Turning Pelican into a mini-CMS

Lowering writing inhibitions with tech

I like automating things. This means I write small nifty tools to do boring / repetitive stuff for me. I have been relying on static site generator Pelican for my website. I do go an extra mile from the usual workflow.

For this blog, I wanted to keep the source code and generated output separate. A way to do that was to use git branches to develop content and publish the output on the master branch. While in theory this sounds nice, it becomes cumbersome to manage two copies of the same repository locally. The solution was CI.

Stage 1: CI

This very blog is automatically published on GitHub pages every time I push some text to GitHub, specifically on the develop branch. As a result, I don’t have to remember to activate the Python virtual environment, run a Makefile, commit output to another branch (master) etc.

I used to do this with Travis CI and ever since GitHub actions rolled out, I have been using the latter as it is noticeably faster. Snippets of the configuration files that I used are shown below.

Travis CI configuration

language: python


- pip install -r requirements.txt
- pelican-themes -i pelican-bluedrop/bluedrop

- cd src
- make publish

  provider: pages
  skip-cleanup: true
  github-token: "$GITHUB_TOKEN"
  keep-history: true
  target-branch: master
  name: Travis CI
  local-dir: "./output"
    branch: develop

An extra step you have to do is to generate a personal access token, `GITHUB_TOKEN <https://github.com/settings/tokens>`__ for Travis to get permissions. Then, you save the token as a secret environment variable in Travis. The process is nicely documented.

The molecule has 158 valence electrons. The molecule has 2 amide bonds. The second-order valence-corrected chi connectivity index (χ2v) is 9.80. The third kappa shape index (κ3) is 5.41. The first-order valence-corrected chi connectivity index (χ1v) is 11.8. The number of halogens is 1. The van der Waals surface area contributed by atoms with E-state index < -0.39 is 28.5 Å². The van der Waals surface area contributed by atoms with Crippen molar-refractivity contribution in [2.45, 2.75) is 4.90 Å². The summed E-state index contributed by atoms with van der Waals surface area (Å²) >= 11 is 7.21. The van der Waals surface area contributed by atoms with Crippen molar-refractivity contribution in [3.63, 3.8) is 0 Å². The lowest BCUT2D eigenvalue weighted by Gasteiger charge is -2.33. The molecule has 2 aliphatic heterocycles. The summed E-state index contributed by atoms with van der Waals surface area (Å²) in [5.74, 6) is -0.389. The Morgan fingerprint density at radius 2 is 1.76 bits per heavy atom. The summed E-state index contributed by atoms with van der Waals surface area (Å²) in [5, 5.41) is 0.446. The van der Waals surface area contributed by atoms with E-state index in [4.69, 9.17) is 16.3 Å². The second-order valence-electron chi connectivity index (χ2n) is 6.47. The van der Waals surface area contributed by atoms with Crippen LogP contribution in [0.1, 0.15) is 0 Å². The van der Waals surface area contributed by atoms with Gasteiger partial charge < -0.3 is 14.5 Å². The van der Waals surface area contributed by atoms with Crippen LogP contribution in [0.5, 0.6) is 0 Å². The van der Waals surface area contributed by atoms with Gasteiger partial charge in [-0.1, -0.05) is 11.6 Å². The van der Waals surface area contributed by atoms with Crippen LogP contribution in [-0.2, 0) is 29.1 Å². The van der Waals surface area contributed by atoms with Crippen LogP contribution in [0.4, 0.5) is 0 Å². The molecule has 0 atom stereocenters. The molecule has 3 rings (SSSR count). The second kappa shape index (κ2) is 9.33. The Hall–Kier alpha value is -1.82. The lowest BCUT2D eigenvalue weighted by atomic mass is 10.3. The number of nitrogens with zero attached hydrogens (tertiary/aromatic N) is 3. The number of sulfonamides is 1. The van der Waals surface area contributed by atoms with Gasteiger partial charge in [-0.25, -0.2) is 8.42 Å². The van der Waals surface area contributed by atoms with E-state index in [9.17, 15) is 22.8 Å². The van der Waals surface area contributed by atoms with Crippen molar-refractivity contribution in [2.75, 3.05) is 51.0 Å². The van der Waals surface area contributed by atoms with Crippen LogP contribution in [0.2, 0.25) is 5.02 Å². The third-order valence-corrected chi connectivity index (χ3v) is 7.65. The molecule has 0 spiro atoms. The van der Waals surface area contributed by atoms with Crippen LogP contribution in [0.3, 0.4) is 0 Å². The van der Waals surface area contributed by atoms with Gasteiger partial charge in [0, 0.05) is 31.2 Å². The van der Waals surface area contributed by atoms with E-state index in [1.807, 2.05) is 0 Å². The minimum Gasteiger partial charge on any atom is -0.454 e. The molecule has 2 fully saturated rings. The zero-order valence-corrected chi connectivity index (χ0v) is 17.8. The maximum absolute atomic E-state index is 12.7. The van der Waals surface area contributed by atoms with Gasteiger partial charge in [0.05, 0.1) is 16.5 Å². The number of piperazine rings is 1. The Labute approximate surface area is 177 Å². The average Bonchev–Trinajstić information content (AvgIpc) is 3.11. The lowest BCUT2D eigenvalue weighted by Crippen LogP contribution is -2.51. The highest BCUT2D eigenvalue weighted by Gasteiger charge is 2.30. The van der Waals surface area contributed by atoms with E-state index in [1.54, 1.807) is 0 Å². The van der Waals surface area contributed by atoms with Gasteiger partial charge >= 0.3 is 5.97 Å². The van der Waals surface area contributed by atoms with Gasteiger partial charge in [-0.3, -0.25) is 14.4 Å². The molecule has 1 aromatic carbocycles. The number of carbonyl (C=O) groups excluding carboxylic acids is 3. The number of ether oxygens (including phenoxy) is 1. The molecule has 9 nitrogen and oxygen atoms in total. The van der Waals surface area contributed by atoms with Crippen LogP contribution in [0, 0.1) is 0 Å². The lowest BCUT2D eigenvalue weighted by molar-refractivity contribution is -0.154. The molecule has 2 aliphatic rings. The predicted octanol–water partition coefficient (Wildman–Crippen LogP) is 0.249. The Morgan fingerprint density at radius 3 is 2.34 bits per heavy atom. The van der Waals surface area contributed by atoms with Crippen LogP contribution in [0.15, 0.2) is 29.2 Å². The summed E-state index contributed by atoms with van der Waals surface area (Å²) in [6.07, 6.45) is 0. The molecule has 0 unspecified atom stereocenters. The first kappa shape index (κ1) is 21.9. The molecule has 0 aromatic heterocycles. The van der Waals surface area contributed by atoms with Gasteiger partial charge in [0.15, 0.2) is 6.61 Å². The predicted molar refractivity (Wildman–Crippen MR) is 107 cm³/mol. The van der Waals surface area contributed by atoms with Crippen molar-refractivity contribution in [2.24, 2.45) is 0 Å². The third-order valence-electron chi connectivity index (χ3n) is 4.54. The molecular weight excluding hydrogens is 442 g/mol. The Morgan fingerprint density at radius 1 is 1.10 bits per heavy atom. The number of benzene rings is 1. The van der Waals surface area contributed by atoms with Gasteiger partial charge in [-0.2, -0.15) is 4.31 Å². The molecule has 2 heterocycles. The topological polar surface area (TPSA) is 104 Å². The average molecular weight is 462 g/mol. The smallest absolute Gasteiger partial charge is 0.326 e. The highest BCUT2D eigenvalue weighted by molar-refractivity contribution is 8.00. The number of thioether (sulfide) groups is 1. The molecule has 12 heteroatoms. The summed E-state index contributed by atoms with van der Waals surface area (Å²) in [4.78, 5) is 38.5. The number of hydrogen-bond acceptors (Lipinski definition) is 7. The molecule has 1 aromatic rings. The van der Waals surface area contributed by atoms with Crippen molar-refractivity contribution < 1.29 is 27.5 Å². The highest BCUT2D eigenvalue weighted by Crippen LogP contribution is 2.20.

GitHub actions workflow

name: Publish pelican website

on: [push]

  PIP_CACHE_DIR: ~/.cache/pip


    runs-on: ubuntu-latest
      max-parallel: 4
        python-version: [3.7]


    - ...

    - name: Deploy to GitHub Pages
      if: success()
        PUBLISH_BRANCH: master
        PUBLISH_DIR: ./output
        SCRIPT_MODE: true
      run: |
        wget https://raw.githubusercontent.com/peaceiris/actions-gh-pages/v2.5.0/entrypoint.sh
        bash ./entrypoint.sh

Here we use a third-party action created to deploy generated files to GitHub pages. We may not want to give too many permissions here (i.e. access to all repositories as we did with Travis!). Therefore a deploy key was generated from https://github.com/<username>/<username>.github.io/settings/keys instead.

Stage 2: Templating

Pelican posts require some metadata for the posts to be acceptable. Some (title, date) are mandatory while the rest are optional. I wanted the process of writing a new post to be as fluid as possible. I started by keeping a simple markdown file with dummy metadata. Then I would copy this file, and manually edit the metadata before authoring the post. As you can imagine, I was not pleased by this approach! Now I have come up with a better approach. The result was a Jinja template + interactive TUI workflow which creates a post stub, save it with the right filename, opens my editor, commits and pushes it! The template looks as follows:

{% block metadata -%}
Title: {{ title }}
Author: {{ author }}
Date: {{ date }}
Status: {{ status }}
Summary: {{ summary }}
Category: {{ category }}
Tags: {{ tags | join(', ') }}
{%- endblock %}

I did not want to build the TUI from the scratch. Therefore I borrowed the prompt module from the cookiecutter project to do it for me. I save some defaults in a cookiecutter.json file, based on which the metadata values are prompted from the user conveniently as follows:

title [Insert title]: Turning Pelican into a mini-CMS
summary []: Lowering writing inhibitions with tech
Select category:
1 - Blog
2 - Tech Talk
Choose from 1, 2 [1]: 2
Select tags:
1 - life
2 - research
3 - software
Choose from 1, 2, 3 [1]: 3
slug [turning-pelican-into-a-mini-cms]: pelican-mini-cms
Select status:
1 - draft
2 - published
Choose from 1, 2 [1]: 1
date [2020-01-02T14:12:41.803562]:
author [Ashwin Vishnu Mohanan]:
Select filetype:
1 - md
2 - ipynb
Choose from 1, 2 [1]:
Track changes? [True]:
Commit changes? [True]: n
Push changes? [False]:

The script which does this is self explanatory, I hope!

Ashwin Vishnu Mohanan

About the author

Ashwin Vishnu Mohanan, Ph.D. in Fluid mechanics

Posted by on in Tech Talk.
#software #ci #automation #devops

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